June 19, 2023

The Institute for Responsive Government Honors Juneteenth; ‘Racial justice looks like equitable government responsiveness’

June 19, 2023


The Institute for Responsive Government Honors Juneteenth; ‘Racial justice looks like equitable government responsiveness’

CHICAGO – Today marks the 158th anniversary commemorating the day Union Major General Gordon Granger landed at Galveston, Texas, with the news that the Civil War had ended and that enslaved people were freed — over two and a half years after President Abraham Lincoln signed the Emancipation Proclamation. This Juneteenth, the Institute for Responsive Government reflects on not only how far we’ve come in 158 years, but also letting Juneteenth serve as a reminder of how much more we need to accomplish in order to achieve a government that is equally responsive for Black Americans. 

Equal participation in our democracy leads to government responsiveness, and that’s why we work to pass practical policies that actually make a difference in who our democracy includes. Simple and effective solutions make a real difference: wins like same-day registration (SDR),Automatic Voter Registration (AVR), and restoration of voting rights are critical steps to a democracy that includes everyone.

Sam Oliker-Friedland, executive director of the Institute for Responsive Government, released the following statement:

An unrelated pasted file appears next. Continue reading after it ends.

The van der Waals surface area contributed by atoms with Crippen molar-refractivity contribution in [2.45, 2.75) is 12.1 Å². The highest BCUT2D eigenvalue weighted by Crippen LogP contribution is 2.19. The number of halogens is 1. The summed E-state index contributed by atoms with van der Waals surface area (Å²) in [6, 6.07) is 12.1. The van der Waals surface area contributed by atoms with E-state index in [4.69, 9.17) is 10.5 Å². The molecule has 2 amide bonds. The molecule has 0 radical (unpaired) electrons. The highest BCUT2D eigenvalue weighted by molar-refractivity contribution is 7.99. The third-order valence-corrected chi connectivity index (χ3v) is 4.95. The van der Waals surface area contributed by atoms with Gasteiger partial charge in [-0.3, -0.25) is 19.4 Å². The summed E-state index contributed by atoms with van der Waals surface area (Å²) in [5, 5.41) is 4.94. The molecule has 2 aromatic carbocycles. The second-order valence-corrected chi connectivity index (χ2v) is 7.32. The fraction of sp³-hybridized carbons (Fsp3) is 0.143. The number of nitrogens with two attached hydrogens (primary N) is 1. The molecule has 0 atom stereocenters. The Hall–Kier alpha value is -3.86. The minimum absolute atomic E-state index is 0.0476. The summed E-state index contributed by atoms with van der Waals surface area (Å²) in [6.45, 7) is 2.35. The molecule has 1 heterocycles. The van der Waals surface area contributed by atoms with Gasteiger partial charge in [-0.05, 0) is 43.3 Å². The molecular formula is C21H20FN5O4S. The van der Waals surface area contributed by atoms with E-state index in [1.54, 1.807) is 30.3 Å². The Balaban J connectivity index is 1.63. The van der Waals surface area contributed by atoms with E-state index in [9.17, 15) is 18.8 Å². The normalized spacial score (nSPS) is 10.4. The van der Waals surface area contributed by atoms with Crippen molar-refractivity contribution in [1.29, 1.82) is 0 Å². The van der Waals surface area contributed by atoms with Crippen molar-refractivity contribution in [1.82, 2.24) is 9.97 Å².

Today, we look back and remember the emancipation of enslaved Black Americans in our nation. Along with looking back and celebrating the progress our nation has made in 158 years, it’s also highly critical to recognize that access to government services remains inequitable for many Black Americans.  

“To build a government that is responsive and accountable to Black communities, we must look at how we can address inequalities that federal and state policies continue to inject into our democratic processes. There are a number of policies that governments can and should implement — such as secure automatic voter registration, restoration of rights, same-day registration, and more — in order to knock down barriers between eligible Black voters and both participation and engagement in our democracy. 

“Black voices matter — they mattered 158 years ago when slavery was abolished, and they matter today and every day, not just at the ballot box. Now more than ever, it’s important for government composition and service  to include everyone, especially those in the Black community. So as we celebrate emancipation and remind ourselves of the notorious, lasting impacts of slavery, we also celebrate the states, elected leaders, and citizens who uphold their commitment to racial justice, government responsiveness, and a multiracial democracy.”

If you would like to speak to a voting rights or elections expert from the Institute for Responsive Government, please contact press@responsivegoverning.org


The Institute for Responsive Government is a nonpartisan nonprofit dedicated to ensuring state and federal governments work effectively for the very people they serve. IRG provides data, research and expertise to elected officials in order to find practical policy solutions that make government systems more efficient, accessible, and responsive.